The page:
Saturday April 19, 2014

By combining the SUM function with the

OFFSET function we can create a lookup formula that uses a dynamic range to incorporate new data as it is added to the worksheet.

The SUM function, by itself, will usually accommodate inserted cells of data with one exception - when the data is inserted into the cell where the function is currently located.

By using the SUM and OFFSET functions together, however, the range that is totaled becomes dynamic. Or, in other words, it changes to accommodate new cells of data. The addition of new cells of data does not cause problems because the range continues to adjust as each new cell is added.

To find out all the details, read this tutorial on the Excel SUM OFFSET Formula

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Thursday April 17, 2014

In addition to counting cells that meet multiple conditions set by the user, the SUMPRODUCT function can also sum the contents of those cells.

Even though Excel has the better known SUMIF and SUMIFS functions to add up values that meet one or more conditions, SUMPRODUCT still has its uses.

One such use is summing the data in cells that fall between two values.

For more information, read this short tutorial on how to **Sum Cells between Two Values with SUMPRODUCT**.

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Tuesday April 15, 2014

Count Cells with SUMPRODUCT

© Ted French

SUMPRODUCT is one of Excel's more unique functions.

For one, it is *undocumented*, which means it does not get listed with other functions, nor does it provide users with the dialog box option for filling in the function's arguments.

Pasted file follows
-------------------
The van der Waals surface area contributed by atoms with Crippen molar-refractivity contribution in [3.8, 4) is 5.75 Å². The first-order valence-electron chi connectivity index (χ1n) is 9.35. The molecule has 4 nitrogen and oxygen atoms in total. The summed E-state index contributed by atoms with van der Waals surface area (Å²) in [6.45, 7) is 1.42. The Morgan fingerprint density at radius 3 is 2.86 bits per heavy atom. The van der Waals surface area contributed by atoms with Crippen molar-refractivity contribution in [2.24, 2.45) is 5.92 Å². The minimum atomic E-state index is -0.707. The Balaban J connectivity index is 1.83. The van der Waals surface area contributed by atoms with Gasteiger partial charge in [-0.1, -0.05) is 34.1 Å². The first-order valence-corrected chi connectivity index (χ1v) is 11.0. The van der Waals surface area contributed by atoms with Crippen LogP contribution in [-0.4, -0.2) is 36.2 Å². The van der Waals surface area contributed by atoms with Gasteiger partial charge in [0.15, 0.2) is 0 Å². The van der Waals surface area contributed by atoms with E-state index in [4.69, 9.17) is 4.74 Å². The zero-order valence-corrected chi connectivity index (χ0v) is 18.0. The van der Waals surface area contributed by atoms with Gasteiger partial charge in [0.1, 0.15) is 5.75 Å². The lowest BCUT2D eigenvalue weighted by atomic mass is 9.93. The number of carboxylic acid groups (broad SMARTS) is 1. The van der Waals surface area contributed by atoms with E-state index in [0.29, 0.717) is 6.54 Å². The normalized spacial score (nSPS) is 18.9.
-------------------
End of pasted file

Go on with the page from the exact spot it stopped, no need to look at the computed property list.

Second, in addition to its normal job of adding together the results of multiple multiplication operations, it can also be used to count up the number of cells in a range that meet specific criteria.

To find out more, read this short tutorial on how to **Count Cells between Two Values with SUMPRODUCT**.

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Saturday April 12, 2014

Excel has a number of functions that can help you carry out basic trigonometry operations such as finding the tangent or cosine of an angle.

The only problem is that these functions require that angles be measured in radians.

Since most of us measures angles in degrees, Excel has a function that converts these degree measurements to radians.

In doing so, Excel makes using its trig functions as is easy as Pi.

To find out all the details on using this handy function, read the tutorial on the **Excel RADIANS Function**.

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